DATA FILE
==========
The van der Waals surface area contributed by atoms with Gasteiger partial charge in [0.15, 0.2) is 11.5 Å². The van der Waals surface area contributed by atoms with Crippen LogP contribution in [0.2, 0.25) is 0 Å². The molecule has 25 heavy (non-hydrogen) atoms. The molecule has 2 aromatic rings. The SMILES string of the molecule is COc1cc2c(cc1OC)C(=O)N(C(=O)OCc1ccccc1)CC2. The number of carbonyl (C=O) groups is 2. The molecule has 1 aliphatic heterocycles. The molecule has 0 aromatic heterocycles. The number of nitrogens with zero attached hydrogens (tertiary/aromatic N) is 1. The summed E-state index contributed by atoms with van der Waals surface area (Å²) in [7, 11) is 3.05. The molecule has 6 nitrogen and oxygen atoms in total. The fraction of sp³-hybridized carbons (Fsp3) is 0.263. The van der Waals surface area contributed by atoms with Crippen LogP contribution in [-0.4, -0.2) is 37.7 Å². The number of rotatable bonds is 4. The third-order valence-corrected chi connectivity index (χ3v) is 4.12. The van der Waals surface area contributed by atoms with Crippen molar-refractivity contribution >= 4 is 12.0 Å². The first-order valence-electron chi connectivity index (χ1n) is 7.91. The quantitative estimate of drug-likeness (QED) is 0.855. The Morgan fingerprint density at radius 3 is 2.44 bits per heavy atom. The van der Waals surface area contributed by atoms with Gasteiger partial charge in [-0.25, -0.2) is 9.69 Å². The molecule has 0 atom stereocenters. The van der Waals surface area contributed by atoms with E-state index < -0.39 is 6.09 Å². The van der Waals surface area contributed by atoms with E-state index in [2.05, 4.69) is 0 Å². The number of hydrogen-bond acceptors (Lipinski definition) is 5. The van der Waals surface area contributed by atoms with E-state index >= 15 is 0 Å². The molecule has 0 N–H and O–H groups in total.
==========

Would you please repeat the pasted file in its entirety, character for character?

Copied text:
The van der Waals surface area contributed by atoms with Gasteiger partial charge in [0.15, 0.2) is 11.5 Å². The van der Waals surface area contributed by atoms with Crippen LogP contribution in [0.2, 0.25) is 0 Å². The molecule has 25 heavy (non-hydrogen) atoms. The molecule has 2 aromatic rings. The SMILES string of the molecule is COc1cc2c(cc1OC)C(=O)N(C(=O)OCc1ccccc1)CC2. The number of carbonyl (C=O) groups is 2. The molecule has 1 aliphatic heterocycles. The molecule has 0 aromatic heterocycles. The number of nitrogens with zero attached hydrogens (tertiary/aromatic N) is 1. The summed E-state index contributed by atoms with van der Waals surface area (Å²) in [7, 11) is 3.05. The molecule has 6 nitrogen and oxygen atoms in total. The fraction of sp³-hybridized carbons (Fsp3) is 0.263. The van der Waals surface area contributed by atoms with Crippen LogP contribution in [-0.4, -0.2) is 37.7 Å². The number of rotatable bonds is 4. The third-order valence-corrected chi connectivity index (χ3v) is 4.12. The van der Waals surface area contributed by atoms with Crippen molar-refractivity contribution >= 4 is 12.0 Å². The first-order valence-electron chi connectivity index (χ1n) is 7.91. The quantitative estimate of drug-likeness (QED) is 0.855. The Morgan fingerprint density at radius 3 is 2.44 bits per heavy atom. The van der Waals surface area contributed by atoms with Gasteiger partial charge in [-0.25, -0.2) is 9.69 Å². The molecule has 0 atom stereocenters. The van der Waals surface area contributed by atoms with E-state index < -0.39 is 6.09 Å². The van der Waals surface area contributed by atoms with E-state index in [2.05, 4.69) is 0 Å². The number of hydrogen-bond acceptors (Lipinski definition) is 5. The van der Waals surface area contributed by atoms with E-state index >= 15 is 0 Å². The molecule has 0 N–H and O–H groups in total.